Wildflower bee pollen is collected on the legs of honey bees as they pollinate various wildflowers in wide open grasslands. Made up of about 30% proteins (amino acids) and 55% carbohydrates, bee pollen has more protein per ounce than any other natural food. Bee pollen granules can be added to smoothies, mixed into granola, or eaten by themselves for a quick protein boost. This pail contains 5 pounds of bee pollen.
Bee Pollen Collection
As bees return to the hive, beekeepers use a pollen trap to gently brush the pollen off the bees’ legs causing the pollen to fall into a collection bin. From here the beekeeper cleans and dries the pollen at low temperatures preserving its potency and natural properties.
The beekeepers GloryBee works with only harvest pollen at specific times of the year to ensure that the bees have plenty of time to store their own pollen reserves ensuring hives can prosper.
GloryBee has been sourcing bee pollen from the same suppliers for nearly 20 years. We source wildflower bee pollen from established beekeepers in the remote rural regions of the Anhui, Hubei, and Jiangsu provinces of mainland China. Unlike much of China, these bees have access to clean air and water along with wide open fields of windflowers.
With over 30 years working with bee pollen, these beekeepers have earned our trust by continually providing us with a quality pollen. To ensure this quality, we test each incoming batch of pollen for yeasts, molds, coliform, chloramphenicol, and other pathogens to ensure the pollen meets our high standards. After the pollen passes testing, we hand sift the bee pollen in a sterile environment to remove bee parts, propolis, and other hive debris.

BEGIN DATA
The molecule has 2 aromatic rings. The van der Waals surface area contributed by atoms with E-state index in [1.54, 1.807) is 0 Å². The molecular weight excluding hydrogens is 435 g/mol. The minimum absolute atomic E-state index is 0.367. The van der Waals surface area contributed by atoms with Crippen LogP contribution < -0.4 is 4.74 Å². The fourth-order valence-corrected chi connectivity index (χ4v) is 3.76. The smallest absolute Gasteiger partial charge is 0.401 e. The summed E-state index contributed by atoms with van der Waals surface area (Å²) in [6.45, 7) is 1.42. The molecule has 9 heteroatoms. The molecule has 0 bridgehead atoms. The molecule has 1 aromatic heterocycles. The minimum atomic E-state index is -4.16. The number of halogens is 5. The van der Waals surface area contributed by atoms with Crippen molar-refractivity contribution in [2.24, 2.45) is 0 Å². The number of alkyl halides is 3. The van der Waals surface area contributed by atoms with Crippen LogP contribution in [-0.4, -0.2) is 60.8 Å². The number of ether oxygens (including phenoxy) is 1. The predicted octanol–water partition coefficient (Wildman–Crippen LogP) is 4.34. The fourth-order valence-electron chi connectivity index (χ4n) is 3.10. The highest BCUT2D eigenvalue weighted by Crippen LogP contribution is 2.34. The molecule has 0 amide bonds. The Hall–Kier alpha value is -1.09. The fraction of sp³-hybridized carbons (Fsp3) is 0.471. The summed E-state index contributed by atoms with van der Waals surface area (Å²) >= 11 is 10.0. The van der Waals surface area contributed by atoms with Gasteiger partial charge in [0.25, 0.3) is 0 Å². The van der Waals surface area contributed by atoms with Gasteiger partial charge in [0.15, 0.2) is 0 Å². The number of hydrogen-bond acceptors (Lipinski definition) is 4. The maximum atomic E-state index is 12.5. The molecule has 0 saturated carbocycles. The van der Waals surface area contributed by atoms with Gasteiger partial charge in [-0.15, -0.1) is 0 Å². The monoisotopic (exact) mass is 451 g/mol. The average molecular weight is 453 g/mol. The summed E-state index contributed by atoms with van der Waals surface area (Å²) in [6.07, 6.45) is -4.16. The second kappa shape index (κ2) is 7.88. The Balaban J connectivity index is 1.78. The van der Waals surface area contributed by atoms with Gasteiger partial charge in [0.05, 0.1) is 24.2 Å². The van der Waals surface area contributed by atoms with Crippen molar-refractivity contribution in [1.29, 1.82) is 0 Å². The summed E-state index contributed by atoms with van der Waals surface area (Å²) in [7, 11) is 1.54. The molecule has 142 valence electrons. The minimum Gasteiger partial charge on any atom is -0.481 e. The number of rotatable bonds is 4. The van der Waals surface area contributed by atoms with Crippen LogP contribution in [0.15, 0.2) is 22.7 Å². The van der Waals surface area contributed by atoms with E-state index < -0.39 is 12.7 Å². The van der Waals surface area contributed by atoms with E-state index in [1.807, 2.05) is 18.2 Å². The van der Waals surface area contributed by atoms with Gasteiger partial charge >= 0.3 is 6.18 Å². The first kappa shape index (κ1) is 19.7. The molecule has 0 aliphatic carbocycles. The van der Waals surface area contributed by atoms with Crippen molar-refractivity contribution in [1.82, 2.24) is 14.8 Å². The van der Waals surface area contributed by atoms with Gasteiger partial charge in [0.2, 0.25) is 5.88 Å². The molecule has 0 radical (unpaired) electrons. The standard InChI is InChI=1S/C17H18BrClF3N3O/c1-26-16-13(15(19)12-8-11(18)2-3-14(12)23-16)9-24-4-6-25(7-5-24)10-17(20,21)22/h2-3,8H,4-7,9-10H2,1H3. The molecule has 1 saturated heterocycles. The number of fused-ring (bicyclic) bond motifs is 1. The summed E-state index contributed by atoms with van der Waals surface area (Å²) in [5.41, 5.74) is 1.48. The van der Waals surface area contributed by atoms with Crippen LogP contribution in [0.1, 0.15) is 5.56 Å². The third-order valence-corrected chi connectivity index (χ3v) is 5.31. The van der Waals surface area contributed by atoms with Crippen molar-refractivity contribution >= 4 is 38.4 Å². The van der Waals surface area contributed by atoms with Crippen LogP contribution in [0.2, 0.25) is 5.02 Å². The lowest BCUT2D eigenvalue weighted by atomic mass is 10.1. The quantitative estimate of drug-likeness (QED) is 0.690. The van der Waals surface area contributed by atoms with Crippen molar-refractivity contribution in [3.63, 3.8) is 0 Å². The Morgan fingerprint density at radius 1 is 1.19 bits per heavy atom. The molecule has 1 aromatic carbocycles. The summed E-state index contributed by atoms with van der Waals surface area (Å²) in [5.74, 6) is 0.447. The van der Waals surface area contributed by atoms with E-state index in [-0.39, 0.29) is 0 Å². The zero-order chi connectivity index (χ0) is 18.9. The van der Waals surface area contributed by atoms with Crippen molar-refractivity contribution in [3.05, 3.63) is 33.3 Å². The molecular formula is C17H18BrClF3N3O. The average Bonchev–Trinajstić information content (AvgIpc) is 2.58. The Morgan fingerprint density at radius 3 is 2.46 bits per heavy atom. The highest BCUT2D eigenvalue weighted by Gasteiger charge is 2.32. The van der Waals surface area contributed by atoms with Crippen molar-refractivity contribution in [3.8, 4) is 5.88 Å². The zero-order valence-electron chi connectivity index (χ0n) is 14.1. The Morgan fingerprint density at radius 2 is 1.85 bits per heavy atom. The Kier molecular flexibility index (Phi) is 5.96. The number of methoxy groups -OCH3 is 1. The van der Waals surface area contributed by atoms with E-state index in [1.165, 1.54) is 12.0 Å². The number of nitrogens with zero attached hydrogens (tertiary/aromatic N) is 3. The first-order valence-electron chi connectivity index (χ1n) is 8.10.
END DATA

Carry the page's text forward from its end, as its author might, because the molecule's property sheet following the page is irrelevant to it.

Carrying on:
The first recorded use of bee pollen in China can be traced back to the Tang Dynasty (618 AD to 907 AD). Because of its difficulty to find and harvest during this time, consuming bee pollen was limited to Chinese nobility. China’s only female empress Wu Zetian was known to take bee pollen for its beneficial properties. This tradition lives on today and many Chinese have integrated bee pollen into their daily routines. Today china is the largest producer of bee pollen in the world.
Egyptian Hieroglyph depicting a honeybee.
The Greeks, Egyptians, and many other ancient cultures all knew the power of bee pollen. Hieroglyphs in Luxor Egypt describe the taste of honey and importance of pollen and Cleopatra herself was reported to use honey and bee pollen as part of her beauty regimen. Greeks would use bee bread to keep their armies well fed on long journeys thanks to the high amount of protein in bee pollen.
Note: This product does not contain any of the 8 major allergens. In rare cases bee products may cause allergic reactions in some people.
WARNING: Consuming this product can expose you to chemicals including lead, which is known to the State of California to cause cancer and birth defects or other reproductive harm. For more information go to www.P65Warnings.ca.gov/food.